The Japanese garden is a beautiful landscape creation and allows you to unwind and relax. When you take care of, it gives you an incredible feeling of well-being, but before you enjoy the positive vibes it gives off, you must first arrange according to theĀ  rule book. The following paragraphs will show you how to create an originalĀ  Japanese garden.

The art of Japanese garden is, against all expectations, rooted in Chinese culture before developing in the Land of the Rising Sun from the Middle Ages. It aims to promote nature and reproduce it in its most serene appearance through landscaped gardens laid out in a specific manner. Japanese gardens combine stone, greenery (trees and flowering plants) and water in a harmonious blend that is actually planned to the last detail. Light – natural or artificial – provides the finishing touch for a surprising result. The gardens of the Golden Pavilion (Kinkakuji), located in Kyoto and dating from the fourteenth century, are perhaps the best examples. To replicate this zen marvel at home, you must first have the right elements on hand.

Choosing the right plants to create a Japanese garden

Since the main objective of the Japanese garden is to replicate nature, the choice of the plants used to decorate the garden is essential. And we must say that the choice is vast, especially in regard to the trees. Among the most commonly used trees to create a Japanese garden are the pine trees – European Black Pine, Japanese pine or Mountain pine, maple, Japanese cherry, which is very decorative, magnolia, Oregon grape, yucca and of course bamboo – a must for gardens with Asian overtones. As for the flowers, the choice is more limited because the Japanese garden should not be overloaded and a certain harmony of colours needs to prevail. Landscape gardeners therefore recommended choosing a blend of Japanese iris – for the ponds’ borders – with rhododendrons, and early and late-blooming azaleas. Most of these plants grow in the wild on acidic ground and it is therefore necessary to amend the soil to provide them with good growing conditions. Similarly, add a few perennials to the garden so that it is not completely bare in winter. And to brighten up the bodies of water, some water lilies, water pineapple, and water hyacinth are sufficient. In short, the plants in the Japanese garden plants do not require much maintenance but only to be well-arranged for emphasis.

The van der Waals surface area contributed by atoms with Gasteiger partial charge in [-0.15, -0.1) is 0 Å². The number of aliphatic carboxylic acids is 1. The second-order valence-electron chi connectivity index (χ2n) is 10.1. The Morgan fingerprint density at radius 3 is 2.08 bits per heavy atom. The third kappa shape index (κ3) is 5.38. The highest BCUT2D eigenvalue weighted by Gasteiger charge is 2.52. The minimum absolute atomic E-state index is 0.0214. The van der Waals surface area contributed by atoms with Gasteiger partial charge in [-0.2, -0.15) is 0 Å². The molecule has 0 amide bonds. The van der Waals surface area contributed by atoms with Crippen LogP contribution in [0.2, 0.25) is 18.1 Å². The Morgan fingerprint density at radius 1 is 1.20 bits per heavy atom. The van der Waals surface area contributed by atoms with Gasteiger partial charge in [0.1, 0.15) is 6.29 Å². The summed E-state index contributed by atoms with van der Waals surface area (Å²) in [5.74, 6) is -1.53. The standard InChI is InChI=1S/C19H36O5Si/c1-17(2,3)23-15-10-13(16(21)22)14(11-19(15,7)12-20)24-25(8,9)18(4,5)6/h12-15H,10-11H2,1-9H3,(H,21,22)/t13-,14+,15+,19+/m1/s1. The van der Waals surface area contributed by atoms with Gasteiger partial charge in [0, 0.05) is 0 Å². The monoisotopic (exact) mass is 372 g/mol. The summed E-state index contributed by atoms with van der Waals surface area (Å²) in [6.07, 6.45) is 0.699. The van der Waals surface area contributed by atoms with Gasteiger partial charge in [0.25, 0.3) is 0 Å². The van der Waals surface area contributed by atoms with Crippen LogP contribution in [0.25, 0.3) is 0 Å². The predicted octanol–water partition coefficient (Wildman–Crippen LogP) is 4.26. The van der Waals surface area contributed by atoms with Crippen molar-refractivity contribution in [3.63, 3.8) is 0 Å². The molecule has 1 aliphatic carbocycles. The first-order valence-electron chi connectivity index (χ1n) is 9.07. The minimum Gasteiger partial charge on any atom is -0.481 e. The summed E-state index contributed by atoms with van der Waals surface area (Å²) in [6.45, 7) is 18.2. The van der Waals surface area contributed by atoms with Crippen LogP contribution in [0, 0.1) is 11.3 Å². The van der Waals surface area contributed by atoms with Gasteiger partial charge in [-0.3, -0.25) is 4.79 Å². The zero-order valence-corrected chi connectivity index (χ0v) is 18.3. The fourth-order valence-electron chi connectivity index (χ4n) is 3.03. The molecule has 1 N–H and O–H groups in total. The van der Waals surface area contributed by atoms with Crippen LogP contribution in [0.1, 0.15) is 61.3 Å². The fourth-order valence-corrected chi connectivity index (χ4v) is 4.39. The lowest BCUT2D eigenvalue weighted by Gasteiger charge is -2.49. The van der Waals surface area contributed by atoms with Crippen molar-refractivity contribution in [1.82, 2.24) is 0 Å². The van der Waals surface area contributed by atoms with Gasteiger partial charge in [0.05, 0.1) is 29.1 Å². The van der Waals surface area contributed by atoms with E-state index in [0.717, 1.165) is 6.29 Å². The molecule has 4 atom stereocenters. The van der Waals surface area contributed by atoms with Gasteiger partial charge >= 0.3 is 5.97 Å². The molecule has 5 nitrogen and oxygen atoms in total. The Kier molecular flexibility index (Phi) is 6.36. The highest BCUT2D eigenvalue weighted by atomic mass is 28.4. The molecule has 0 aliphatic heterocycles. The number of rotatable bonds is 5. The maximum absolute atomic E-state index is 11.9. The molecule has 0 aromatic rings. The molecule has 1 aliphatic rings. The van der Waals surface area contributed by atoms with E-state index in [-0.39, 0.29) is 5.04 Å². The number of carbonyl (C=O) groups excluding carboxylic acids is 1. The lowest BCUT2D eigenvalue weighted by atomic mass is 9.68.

Other essential elements of a Japanese garden

Besides plants, the Japanese garden is centred on the water bodies that make it up. Indeed, water reflects sunlight and brings an additional soothing and refreshing touch to the garden. If the available space allows it, the easiest way to incorporate water is to create small ponds with rocky bottoms and to include a few goldfish, which are lucky charms for the Japanese. A few patches of greenery – with a few trees or flower beds – will be built in their middle for a perfect visual effect. Blocks of rough stone, in odd number, will be thrown in a seemingly – yet planned – disorderly fashion in the ponds to create the famous Japanese paths. If the garden is of smaller proportions, stone fountains will be installed throughout the garden to symbolize the water element, the ideal being to invest in one or more tsukubai, the wash-stand fountains made of stone and bamboo that are mainly used in Buddhist temples. The characteristic sound of water flowing from these fountains accentuates the place’s Zen atmosphere and perfectly recreates nature in its deepest sense. Lanterns or stone candle jars can be placed around the garden so that it is lit at night and loses nothing of its charm. These lights’ layout and electrical connections can be quite tedious and resorting to professional help may be necessary. Do not hesitate in regard to spending because the end result is well worth the investment. Note that a Japanese garden can also simply include plants and stones. This is much less picturesque than a garden with an aquatic note but it is still able to produce the desired effect. The vast majority of the elements needed to create a Japanese garden are available in garden centres, so why not give it a go today?

Related posts:

  1. Growing a Japanese maple
  2. Creating a relaxing area in the garden
  3. Creating a garden on dry land
  4. Creating a flower garden
  5. Creating a grove of conifers

Published in Pleasure gardens by Alexander on 03 Aug 2011